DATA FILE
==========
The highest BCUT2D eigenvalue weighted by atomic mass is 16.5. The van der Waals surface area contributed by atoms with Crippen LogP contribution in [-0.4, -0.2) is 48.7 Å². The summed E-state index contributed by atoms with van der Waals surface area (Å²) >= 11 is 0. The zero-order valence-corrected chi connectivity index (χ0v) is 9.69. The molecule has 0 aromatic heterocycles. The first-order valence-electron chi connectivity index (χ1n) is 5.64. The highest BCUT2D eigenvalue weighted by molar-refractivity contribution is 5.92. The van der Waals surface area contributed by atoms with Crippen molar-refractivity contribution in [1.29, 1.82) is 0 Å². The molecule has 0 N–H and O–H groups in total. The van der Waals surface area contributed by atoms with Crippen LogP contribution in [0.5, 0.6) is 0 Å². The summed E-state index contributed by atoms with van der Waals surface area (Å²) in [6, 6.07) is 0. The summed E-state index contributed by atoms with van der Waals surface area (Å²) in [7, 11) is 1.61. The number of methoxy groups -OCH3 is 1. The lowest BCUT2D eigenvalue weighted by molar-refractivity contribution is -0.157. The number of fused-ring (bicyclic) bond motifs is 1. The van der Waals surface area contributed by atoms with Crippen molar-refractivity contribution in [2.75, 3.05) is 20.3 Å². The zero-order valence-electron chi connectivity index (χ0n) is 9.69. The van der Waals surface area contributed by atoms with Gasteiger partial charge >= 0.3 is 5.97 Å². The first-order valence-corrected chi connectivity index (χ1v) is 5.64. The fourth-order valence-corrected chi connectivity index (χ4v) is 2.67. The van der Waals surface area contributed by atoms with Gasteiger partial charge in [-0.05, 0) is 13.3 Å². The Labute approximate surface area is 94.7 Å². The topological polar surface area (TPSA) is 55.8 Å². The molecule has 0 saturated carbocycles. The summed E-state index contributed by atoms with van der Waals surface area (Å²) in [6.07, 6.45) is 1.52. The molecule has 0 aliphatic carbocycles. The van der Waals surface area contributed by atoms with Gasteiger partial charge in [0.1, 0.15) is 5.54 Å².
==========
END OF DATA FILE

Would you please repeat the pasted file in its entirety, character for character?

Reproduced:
The highest BCUT2D eigenvalue weighted by atomic mass is 16.5. The van der Waals surface area contributed by atoms with Crippen LogP contribution in [-0.4, -0.2) is 48.7 Å². The summed E-state index contributed by atoms with van der Waals surface area (Å²) >= 11 is 0. The zero-order valence-corrected chi connectivity index (χ0v) is 9.69. The molecule has 0 aromatic heterocycles. The first-order valence-electron chi connectivity index (χ1n) is 5.64. The highest BCUT2D eigenvalue weighted by molar-refractivity contribution is 5.92. The van der Waals surface area contributed by atoms with Crippen molar-refractivity contribution in [1.29, 1.82) is 0 Å². The molecule has 0 N–H and O–H groups in total. The van der Waals surface area contributed by atoms with Crippen LogP contribution in [0.5, 0.6) is 0 Å². The summed E-state index contributed by atoms with van der Waals surface area (Å²) in [6, 6.07) is 0. The summed E-state index contributed by atoms with van der Waals surface area (Å²) in [7, 11) is 1.61. The number of methoxy groups -OCH3 is 1. The lowest BCUT2D eigenvalue weighted by molar-refractivity contribution is -0.157. The number of fused-ring (bicyclic) bond motifs is 1. The van der Waals surface area contributed by atoms with Crippen molar-refractivity contribution in [2.75, 3.05) is 20.3 Å². The zero-order valence-electron chi connectivity index (χ0n) is 9.69. The van der Waals surface area contributed by atoms with Gasteiger partial charge >= 0.3 is 5.97 Å². The first-order valence-corrected chi connectivity index (χ1v) is 5.64. The fourth-order valence-corrected chi connectivity index (χ4v) is 2.67. The van der Waals surface area contributed by atoms with Gasteiger partial charge in [-0.05, 0) is 13.3 Å². The Labute approximate surface area is 94.7 Å². The topological polar surface area (TPSA) is 55.8 Å². The molecule has 0 saturated carbocycles. The summed E-state index contributed by atoms with van der Waals surface area (Å²) in [6.07, 6.45) is 1.52. The molecule has 0 aliphatic carbocycles. The van der Waals surface area contributed by atoms with Gasteiger partial charge in [0.1, 0.15) is 5.54 Å².